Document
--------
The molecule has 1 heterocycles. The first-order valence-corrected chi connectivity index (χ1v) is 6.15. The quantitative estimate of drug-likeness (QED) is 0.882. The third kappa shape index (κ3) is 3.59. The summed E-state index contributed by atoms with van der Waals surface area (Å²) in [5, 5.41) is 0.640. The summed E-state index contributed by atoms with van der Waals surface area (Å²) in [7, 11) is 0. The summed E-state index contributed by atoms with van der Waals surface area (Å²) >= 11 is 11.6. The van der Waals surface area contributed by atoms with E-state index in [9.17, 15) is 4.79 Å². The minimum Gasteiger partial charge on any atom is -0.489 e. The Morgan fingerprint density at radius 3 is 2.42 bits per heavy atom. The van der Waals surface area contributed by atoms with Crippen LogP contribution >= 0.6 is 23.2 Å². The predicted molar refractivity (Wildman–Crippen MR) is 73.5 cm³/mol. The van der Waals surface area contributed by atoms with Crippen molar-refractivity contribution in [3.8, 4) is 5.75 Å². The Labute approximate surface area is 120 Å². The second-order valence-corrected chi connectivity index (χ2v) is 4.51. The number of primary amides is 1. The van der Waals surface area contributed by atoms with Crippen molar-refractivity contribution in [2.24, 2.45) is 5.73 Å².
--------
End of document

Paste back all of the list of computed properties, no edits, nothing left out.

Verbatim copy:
The molecule has 1 heterocycles. The first-order valence-corrected chi connectivity index (χ1v) is 6.15. The quantitative estimate of drug-likeness (QED) is 0.882. The third kappa shape index (κ3) is 3.59. The summed E-state index contributed by atoms with van der Waals surface area (Å²) in [5, 5.41) is 0.640. The summed E-state index contributed by atoms with van der Waals surface area (Å²) in [7, 11) is 0. The summed E-state index contributed by atoms with van der Waals surface area (Å²) >= 11 is 11.6. The van der Waals surface area contributed by atoms with E-state index in [9.17, 15) is 4.79 Å². The minimum Gasteiger partial charge on any atom is -0.489 e. The Morgan fingerprint density at radius 3 is 2.42 bits per heavy atom. The van der Waals surface area contributed by atoms with Crippen LogP contribution >= 0.6 is 23.2 Å². The predicted molar refractivity (Wildman–Crippen MR) is 73.5 cm³/mol. The van der Waals surface area contributed by atoms with Crippen molar-refractivity contribution in [3.8, 4) is 5.75 Å². The Labute approximate surface area is 120 Å². The second-order valence-corrected chi connectivity index (χ2v) is 4.51. The number of primary amides is 1. The van der Waals surface area contributed by atoms with Crippen molar-refractivity contribution in [2.24, 2.45) is 5.73 Å².